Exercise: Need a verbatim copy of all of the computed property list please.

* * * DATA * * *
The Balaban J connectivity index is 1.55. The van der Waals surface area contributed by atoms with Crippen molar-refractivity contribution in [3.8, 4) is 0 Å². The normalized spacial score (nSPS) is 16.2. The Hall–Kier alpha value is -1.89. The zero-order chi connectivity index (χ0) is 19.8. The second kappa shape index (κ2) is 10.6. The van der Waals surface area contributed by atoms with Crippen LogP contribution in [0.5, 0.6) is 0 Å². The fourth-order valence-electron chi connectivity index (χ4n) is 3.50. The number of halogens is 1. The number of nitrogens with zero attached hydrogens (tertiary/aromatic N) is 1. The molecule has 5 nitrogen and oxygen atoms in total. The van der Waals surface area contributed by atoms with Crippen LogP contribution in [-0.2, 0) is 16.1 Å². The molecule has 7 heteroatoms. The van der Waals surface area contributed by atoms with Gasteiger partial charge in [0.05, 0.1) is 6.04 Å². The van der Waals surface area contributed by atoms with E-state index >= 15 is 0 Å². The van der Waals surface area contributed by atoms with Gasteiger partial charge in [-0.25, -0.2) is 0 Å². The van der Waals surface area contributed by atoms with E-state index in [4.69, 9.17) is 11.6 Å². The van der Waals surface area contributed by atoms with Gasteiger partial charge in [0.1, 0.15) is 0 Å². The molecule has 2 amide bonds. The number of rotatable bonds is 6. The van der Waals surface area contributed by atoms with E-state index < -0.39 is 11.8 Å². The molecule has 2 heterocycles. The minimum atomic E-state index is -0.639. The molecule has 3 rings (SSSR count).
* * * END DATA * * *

The Balaban J connectivity index is 1.55. The van der Waals surface area contributed by atoms with Crippen molar-refractivity contribution in [3.8, 4) is 0 Å². The normalized spacial score (nSPS) is 16.2. The Hall–Kier alpha value is -1.89. The zero-order chi connectivity index (χ0) is 19.8. The second kappa shape index (κ2) is 10.6. The van der Waals surface area contributed by atoms with Crippen LogP contribution in [0.5, 0.6) is 0 Å². The fourth-order valence-electron chi connectivity index (χ4n) is 3.50. The number of halogens is 1. The number of nitrogens with zero attached hydrogens (tertiary/aromatic N) is 1. The molecule has 5 nitrogen and oxygen atoms in total. The van der Waals surface area contributed by atoms with Crippen LogP contribution in [-0.2, 0) is 16.1 Å². The molecule has 7 heteroatoms. The van der Waals surface area contributed by atoms with Gasteiger partial charge in [0.05, 0.1) is 6.04 Å². The van der Waals surface area contributed by atoms with E-state index >= 15 is 0 Å². The van der Waals surface area contributed by atoms with Gasteiger partial charge in [-0.25, -0.2) is 0 Å². The van der Waals surface area contributed by atoms with E-state index in [4.69, 9.17) is 11.6 Å². The van der Waals surface area contributed by atoms with Gasteiger partial charge in [0.1, 0.15) is 0 Å². The molecule has 2 amide bonds. The number of rotatable bonds is 6. The van der Waals surface area contributed by atoms with E-state index < -0.39 is 11.8 Å². The molecule has 2 heterocycles. The minimum atomic E-state index is -0.639. The molecule has 3 rings (SSSR count).